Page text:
TRAVERSE CITY — Practice in submitting site plans paid off for developers who want to put a four-story building on a vacant lot in Traverse City’s downtown.
Doug Mansfield, civil engineer for a project planned by Pine Street Development One, said about five years of effort went into the development.
“I think we got it right with this one,” he said.
Planning commissioners approved a site plan for their latest design Tuesday with a 7-0 vote — commissioners Heather Shaw and Jim Tuller were absent.
The building’s top two floors would be home to 4Front Credit Union’s data and administrative center offices, while the ground floor would house retail, Mansfield said. He added the credit union likely could move into the building’s second floor as well.
“They have done an extensive search for land and opportunities across this area and we are really proud we were able to place them downtown where they belong,” he said.
City Planner Russ Soyring said he recommended approving the plans, which call for a 58-foot-tall building with 73,523 square feet of total floor area. He requested six conditions, including that the developer plan and pay for connecting to or relocating utilities.
Planning commissioner Janet Fleshman added two more conditions requiring that the building’s windows meet city regulations, including that first-floor windows facing public streets are mostly transparent and not tinted or mirrored.
Erik Falconer, who with Joe Sarafa co-owns Pine Street Development One, said the conditions are not a problem. The architect is aware of those requirements.
Construction could start as soon as July, Falconer said.
“We’re thankful to be able to begin a project that we believe is really going to bring life and vitality to this part of downtown,” he said.
Estimates put the project cost at $15.7 million, and a potential second building on the site could someday follow, as previously reported.
Commissioners reviewed the latest proposal for a site that once stood at the center of an intense debate about tall buildings in Traverse City. Property owners’ original plans for two, 96-foot-tall towers on the site galvanized opponents into organizing and suing.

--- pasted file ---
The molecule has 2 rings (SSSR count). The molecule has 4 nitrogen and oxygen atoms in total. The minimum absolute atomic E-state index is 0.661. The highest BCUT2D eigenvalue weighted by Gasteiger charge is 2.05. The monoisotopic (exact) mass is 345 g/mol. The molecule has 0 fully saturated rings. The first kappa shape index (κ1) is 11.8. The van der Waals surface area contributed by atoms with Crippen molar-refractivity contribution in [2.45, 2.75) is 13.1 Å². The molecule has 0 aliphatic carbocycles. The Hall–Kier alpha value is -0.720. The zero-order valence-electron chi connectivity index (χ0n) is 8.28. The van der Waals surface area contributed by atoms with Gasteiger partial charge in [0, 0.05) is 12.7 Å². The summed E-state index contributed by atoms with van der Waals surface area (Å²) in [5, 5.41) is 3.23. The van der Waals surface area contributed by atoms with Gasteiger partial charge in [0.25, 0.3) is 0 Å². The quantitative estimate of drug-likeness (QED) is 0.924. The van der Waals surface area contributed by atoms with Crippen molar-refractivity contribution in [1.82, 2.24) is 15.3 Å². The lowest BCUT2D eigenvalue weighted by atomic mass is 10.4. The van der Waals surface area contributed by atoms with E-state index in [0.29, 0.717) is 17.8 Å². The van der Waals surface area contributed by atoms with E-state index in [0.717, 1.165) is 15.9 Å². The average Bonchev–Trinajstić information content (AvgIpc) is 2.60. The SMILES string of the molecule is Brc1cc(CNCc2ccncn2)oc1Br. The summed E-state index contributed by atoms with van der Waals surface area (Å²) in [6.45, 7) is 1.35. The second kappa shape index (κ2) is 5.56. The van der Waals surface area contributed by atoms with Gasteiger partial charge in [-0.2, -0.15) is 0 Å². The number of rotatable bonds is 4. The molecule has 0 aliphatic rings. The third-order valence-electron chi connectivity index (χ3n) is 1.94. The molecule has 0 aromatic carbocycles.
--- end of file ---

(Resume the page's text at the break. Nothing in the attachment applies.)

Then-13th Circuit Court Judge Philip Rodgers in 2016 partly voided a special use permit for the towers. Nonprofit group Save Our Downtown that same year asked city voters to amend the city charter to require their approval on any new construction taller than 60 feet — voters agreed, creating a charter amendment that recently survived a court challenge from another developer.
Falconer and Sarafa dropped their project and in 2017 submitted a scaled-down proposal, which eventually morphed into the current plans.
The building would be built shorter in part because of public sentiment, Falconer said.
It would sit on what’s currently a parking lot the city leased until the owners terminated the agreement on June 28. Falconer said Pine Street Development One currently is selling event parking there.
A lot behind the planned building would have 19 parking spaces, Soyring said.
Downtown Development Authority CEO Jean Derenzy submitted a letter that supports allowing the parking lot — the land’s zoning requires the DDA’s approval to build any surface parking. She wrote that public parking lots within 500 feet of the project site have 242 spaces.
City plans call for a parking ramp on land Traverse City owns across Pine Street, said Soyring.
“The only reason I believe it’s held back is we need to have the finances to build it,” he said.
Projects like Pine Street Development One’s would boost an existing tax increment finance district’s revenue stream, Derenzy said — previous plans called for borrowing millions to build the ramp and paying off the bond using TIF capture.
But TIF 97, the current capture plan, expires in 2028 and public infrastructure projects like parking ramps typically require 20-year bonds to finance, she said.
Derenzy agreed that leaves two choices: Either renew TIF 97 or find another way to finance the parking garage. It’s a subject the DDA will discuss with city commissioners at a joint study session July 22, she said.
Editor's note: This article has been updated to correct wrong information given to the Record-Eagle about the proposed building's 73,523 square feet of floorspace. It has also been updated to correct a reporter's error regarding the height of two 96-foot-tall buildings previously proposed for the same site. July 3, 2019